15. Bill Clinton, who was the real president at the time of the film's release, liked it so much he saw it twice. He pointed out, however, that the real plane didn't have a parachute ramp or escape pods like the aircraft in the movie. Petersen predicted that future models of Air Force One would incorporate such security features.
16. The film was a smash, earning $173 million in North America and another $142 overseas. It was the fifth-highest grossing movie of 1997.
17. The movie was nominated for two Academy Awards, for Best Editing and Best Sound, but it won neither.
18. "Air Force One" turned out to be the last of a wave of "Die Hard"-inspired thrillers (action movies where terrorists invade a confined space and are foiled by a lone hero/saboteur). One reason was that, by now, every conceivable multi-passenger vehicle (planes, trains, city buses) had been tried.
19. The other reason was the real-life terror attacks of September 11, 2001. Petersen has said that, after 9/11, he wouldn't have felt comfortable making a movie about terrorists attacking America by hijacking a jetliner.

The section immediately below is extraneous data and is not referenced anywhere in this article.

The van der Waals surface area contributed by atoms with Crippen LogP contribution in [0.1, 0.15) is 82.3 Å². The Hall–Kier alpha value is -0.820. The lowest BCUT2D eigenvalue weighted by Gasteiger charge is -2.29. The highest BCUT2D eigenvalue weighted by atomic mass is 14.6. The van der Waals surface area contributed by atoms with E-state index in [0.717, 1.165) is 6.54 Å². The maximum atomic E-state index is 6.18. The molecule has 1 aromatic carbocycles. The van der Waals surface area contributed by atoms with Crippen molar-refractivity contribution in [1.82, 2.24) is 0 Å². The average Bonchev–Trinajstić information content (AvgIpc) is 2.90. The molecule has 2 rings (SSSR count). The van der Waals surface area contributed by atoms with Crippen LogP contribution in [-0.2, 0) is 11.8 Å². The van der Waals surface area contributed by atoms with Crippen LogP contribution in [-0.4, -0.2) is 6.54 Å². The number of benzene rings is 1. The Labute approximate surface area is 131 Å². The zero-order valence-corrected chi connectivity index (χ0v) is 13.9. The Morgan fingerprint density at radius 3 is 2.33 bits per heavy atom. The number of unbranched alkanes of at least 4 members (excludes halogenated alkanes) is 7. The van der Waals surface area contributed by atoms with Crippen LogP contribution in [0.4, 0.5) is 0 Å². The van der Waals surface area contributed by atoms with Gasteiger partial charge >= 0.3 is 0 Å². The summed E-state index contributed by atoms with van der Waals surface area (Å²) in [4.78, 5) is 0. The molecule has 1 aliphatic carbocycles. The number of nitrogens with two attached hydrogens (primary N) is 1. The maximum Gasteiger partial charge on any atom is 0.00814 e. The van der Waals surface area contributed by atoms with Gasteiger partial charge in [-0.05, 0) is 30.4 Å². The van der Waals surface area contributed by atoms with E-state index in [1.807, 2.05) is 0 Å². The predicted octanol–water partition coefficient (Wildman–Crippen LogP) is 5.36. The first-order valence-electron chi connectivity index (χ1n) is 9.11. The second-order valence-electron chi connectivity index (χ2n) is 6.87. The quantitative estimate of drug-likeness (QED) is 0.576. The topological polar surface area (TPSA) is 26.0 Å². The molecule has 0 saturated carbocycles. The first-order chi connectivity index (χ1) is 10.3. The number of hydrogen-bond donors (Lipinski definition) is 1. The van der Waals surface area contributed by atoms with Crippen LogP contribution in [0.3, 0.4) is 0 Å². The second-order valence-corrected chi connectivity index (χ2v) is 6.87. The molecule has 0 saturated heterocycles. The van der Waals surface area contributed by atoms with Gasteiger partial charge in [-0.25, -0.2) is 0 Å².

20. Matthews made one more movie, the little-seen "Blast," before abandoning acting. In 2002, she and her brother Matthew sued their father and 11 Pritzker cousins, claiming that their trust funds had been misappropriated. A 2005 settlement left Liesel and Matthew with assets of about $450 million each. After marrying Ian Simmons, she became known as Liesel Pritzker Simmons. Now 28, she is a philanthropist and founder of Young Ambassadors for Opportunity, which encourages microfinance loans in Africa. (You can check out a recent photo of her here.)